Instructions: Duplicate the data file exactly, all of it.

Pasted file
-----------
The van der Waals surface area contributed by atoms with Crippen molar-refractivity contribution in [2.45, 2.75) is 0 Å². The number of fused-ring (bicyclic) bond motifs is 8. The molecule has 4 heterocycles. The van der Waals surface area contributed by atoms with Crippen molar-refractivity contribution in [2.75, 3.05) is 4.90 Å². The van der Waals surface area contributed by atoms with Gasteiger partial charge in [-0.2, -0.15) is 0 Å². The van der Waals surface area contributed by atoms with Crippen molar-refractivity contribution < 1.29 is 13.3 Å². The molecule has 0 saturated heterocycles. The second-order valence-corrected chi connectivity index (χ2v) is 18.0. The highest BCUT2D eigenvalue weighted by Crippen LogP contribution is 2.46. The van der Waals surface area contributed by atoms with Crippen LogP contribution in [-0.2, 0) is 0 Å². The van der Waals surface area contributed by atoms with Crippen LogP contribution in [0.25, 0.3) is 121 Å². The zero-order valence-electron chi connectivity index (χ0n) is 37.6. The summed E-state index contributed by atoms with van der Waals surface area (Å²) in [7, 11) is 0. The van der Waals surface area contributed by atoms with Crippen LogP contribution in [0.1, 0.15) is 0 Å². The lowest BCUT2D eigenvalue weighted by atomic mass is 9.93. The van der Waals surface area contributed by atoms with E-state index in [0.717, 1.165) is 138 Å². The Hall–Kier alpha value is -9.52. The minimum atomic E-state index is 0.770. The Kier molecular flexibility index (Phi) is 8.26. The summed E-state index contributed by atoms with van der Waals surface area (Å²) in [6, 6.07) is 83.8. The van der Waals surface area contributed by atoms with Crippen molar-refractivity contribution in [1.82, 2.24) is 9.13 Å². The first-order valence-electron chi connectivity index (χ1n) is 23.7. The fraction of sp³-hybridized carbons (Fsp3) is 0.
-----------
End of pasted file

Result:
The van der Waals surface area contributed by atoms with Crippen molar-refractivity contribution in [2.45, 2.75) is 0 Å². The number of fused-ring (bicyclic) bond motifs is 8. The molecule has 4 heterocycles. The van der Waals surface area contributed by atoms with Crippen molar-refractivity contribution in [2.75, 3.05) is 4.90 Å². The van der Waals surface area contributed by atoms with Gasteiger partial charge in [-0.2, -0.15) is 0 Å². The van der Waals surface area contributed by atoms with Crippen molar-refractivity contribution < 1.29 is 13.3 Å². The molecule has 0 saturated heterocycles. The second-order valence-corrected chi connectivity index (χ2v) is 18.0. The highest BCUT2D eigenvalue weighted by Crippen LogP contribution is 2.46. The van der Waals surface area contributed by atoms with Crippen LogP contribution in [-0.2, 0) is 0 Å². The van der Waals surface area contributed by atoms with Crippen LogP contribution in [0.25, 0.3) is 121 Å². The zero-order valence-electron chi connectivity index (χ0n) is 37.6. The summed E-state index contributed by atoms with van der Waals surface area (Å²) in [7, 11) is 0. The van der Waals surface area contributed by atoms with Crippen LogP contribution in [0.1, 0.15) is 0 Å². The lowest BCUT2D eigenvalue weighted by atomic mass is 9.93. The van der Waals surface area contributed by atoms with E-state index in [0.717, 1.165) is 138 Å². The Hall–Kier alpha value is -9.52. The minimum atomic E-state index is 0.770. The Kier molecular flexibility index (Phi) is 8.26. The summed E-state index contributed by atoms with van der Waals surface area (Å²) in [6, 6.07) is 83.8. The van der Waals surface area contributed by atoms with Crippen molar-refractivity contribution in [1.82, 2.24) is 9.13 Å². The first-order valence-electron chi connectivity index (χ1n) is 23.7. The fraction of sp³-hybridized carbons (Fsp3) is 0.